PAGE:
McLaughlin: Some people can’t accept the blame

David Reynolds and Scott McLaughlin go wide at Turn 2 after contact

Scott McLaughlin believes that David Reynolds simply cannot accept blame for their first-lap clash in Townsville, which the championship leader denied was his fault.

The pair made contact on the run to the second corner in Race 18 of the Virgin Australia Supercars Championship when Reynolds attempted to challenge McLaughlin for second position.

McLaughlin sustained a puncture in the hit, which indirectly led to him going a lap down for a period of the race, while Reynolds broke a steering arm.

Reynolds claimed that McLaughlin moved right and was therefore at fault, suggesting that the Shell V-Power Racing driver needs to be “man enough” to deal with the contact which comes with hard racing.

McLaughlin, who labelled Reynolds a ‘desperado’ after the race, did not think he was at fault.

After one confrontation between the pair, McLaughlin retrieved footage of the incident which he showed to Reynolds when they met a second time in the Penrite Racing transporter.

McLaughlin believed that the vision proved that it was in fact Reynolds who caused the collision, an assertion which Reynolds denied.

“I didn’t really know how wet it was, so I just held back a little bit,” McLaughlin told

“Dave obviously thought he could see a move down the inside but just didn’t give me enough room or I don’t know what the hell happened.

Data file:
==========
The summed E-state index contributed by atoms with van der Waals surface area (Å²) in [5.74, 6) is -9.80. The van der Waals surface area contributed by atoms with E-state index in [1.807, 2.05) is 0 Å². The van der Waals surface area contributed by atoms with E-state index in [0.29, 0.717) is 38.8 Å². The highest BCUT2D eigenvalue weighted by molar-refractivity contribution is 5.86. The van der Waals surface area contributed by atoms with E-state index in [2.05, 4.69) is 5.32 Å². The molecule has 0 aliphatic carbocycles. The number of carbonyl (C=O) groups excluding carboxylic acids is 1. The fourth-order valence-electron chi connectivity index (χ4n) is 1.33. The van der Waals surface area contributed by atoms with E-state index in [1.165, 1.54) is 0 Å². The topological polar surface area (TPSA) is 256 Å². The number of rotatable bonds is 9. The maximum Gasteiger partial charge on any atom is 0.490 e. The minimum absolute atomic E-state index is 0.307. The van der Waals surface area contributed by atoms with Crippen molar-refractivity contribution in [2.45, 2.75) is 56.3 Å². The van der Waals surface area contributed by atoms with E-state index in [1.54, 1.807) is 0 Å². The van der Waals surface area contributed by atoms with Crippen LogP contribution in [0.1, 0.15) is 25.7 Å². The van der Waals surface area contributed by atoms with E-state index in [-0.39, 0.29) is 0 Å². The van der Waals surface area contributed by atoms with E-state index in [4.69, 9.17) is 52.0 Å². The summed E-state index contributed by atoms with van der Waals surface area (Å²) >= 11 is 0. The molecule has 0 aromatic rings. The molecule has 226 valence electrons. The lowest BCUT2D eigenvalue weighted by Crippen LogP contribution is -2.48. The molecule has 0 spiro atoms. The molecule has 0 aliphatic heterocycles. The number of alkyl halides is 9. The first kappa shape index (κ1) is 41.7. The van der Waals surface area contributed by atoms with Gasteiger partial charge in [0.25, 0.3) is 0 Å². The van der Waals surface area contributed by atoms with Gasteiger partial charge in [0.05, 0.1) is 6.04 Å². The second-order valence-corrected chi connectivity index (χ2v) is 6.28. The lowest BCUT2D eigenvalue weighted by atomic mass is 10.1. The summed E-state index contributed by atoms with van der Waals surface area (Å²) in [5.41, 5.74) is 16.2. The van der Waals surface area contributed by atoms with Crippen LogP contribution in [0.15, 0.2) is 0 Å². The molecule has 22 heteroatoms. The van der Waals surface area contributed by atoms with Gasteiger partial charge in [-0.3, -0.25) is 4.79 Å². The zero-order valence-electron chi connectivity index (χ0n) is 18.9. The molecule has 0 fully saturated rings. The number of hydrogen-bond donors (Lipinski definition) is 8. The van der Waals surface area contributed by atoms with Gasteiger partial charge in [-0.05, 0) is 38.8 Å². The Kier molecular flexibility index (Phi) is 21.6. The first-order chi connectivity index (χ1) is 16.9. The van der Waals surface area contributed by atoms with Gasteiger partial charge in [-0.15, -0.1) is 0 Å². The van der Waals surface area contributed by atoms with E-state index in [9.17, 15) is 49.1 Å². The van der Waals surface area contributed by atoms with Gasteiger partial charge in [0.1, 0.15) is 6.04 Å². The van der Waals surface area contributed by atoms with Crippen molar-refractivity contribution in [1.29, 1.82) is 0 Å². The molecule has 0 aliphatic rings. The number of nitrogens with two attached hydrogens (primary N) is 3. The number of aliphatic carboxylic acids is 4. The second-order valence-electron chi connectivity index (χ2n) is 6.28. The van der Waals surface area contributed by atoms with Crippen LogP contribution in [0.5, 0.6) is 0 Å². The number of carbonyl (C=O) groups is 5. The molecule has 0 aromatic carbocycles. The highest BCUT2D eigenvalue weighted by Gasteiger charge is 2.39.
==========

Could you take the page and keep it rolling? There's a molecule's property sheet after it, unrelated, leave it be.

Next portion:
“I went down and saw him after the race believing that I had just held my line, he reckons I turned in, ‘go see the footage’.

“So I did, went back and brought the footage to him and basically said ‘This is what happened, I don’t feel I turned in, just want to ask for some sort of explanation’.

“I explained my position and just was disappointed because obviously it’s just hard to… some people always think they’re right and some people can accept the blame.

“Certainly, it wasn’t him today.

“He still reckons that we were racing and those things happen. Yeah, absolutely, but it’s also… at the end of the day, we recovered and he didn’t, so he ruined his own race more than anyone else.”

Despite the disagreement, McLaughlin claims that he has no particular rivalry with Reynolds.

“I don’t have a rivalry with him,” he added.

“I race everyone how they are; it’s just what it is.

“I went down to ask him, he told me to go look at footage and then come back, so I did. And then he had no response. I have nothing for it.”

McLaughlin initially ended up last of those still running, aside from the Reynolds car which was being repaired in the garage, and dropped off the lead lap when he took a fuel fill of nearly 100 litres under the first Safety Car period.

He did not get that lap back until Lap 57, at which time he was still 14th, and was eventually classified in 11th position, while Reynolds took 20th.

The 26-year-old leads the championship by a reduced, 292-point margin over team-mate Fabian Coulthard, who finished the race in second position.

“Shows how fast our car was,” reasoned McLaughlin.

“We had a couple of mishaps in the pits as well. I think I nearly went off on the slicks too; all in all, pretty good recovery.

“Our car had really good pace, I’m proud of the guys for that. Fabs got a podium, overall good day.

“Again, just disappointing, but I guess that’s what you build up the big gaps for, in case you have days like today, which might happen again, so we just got to keep our heads down, keep focused.

“I’m still nearly a round ahead (in the standings). Compared to the guy who was in the incident with me, I’m in a lot better position than he is post-race.”

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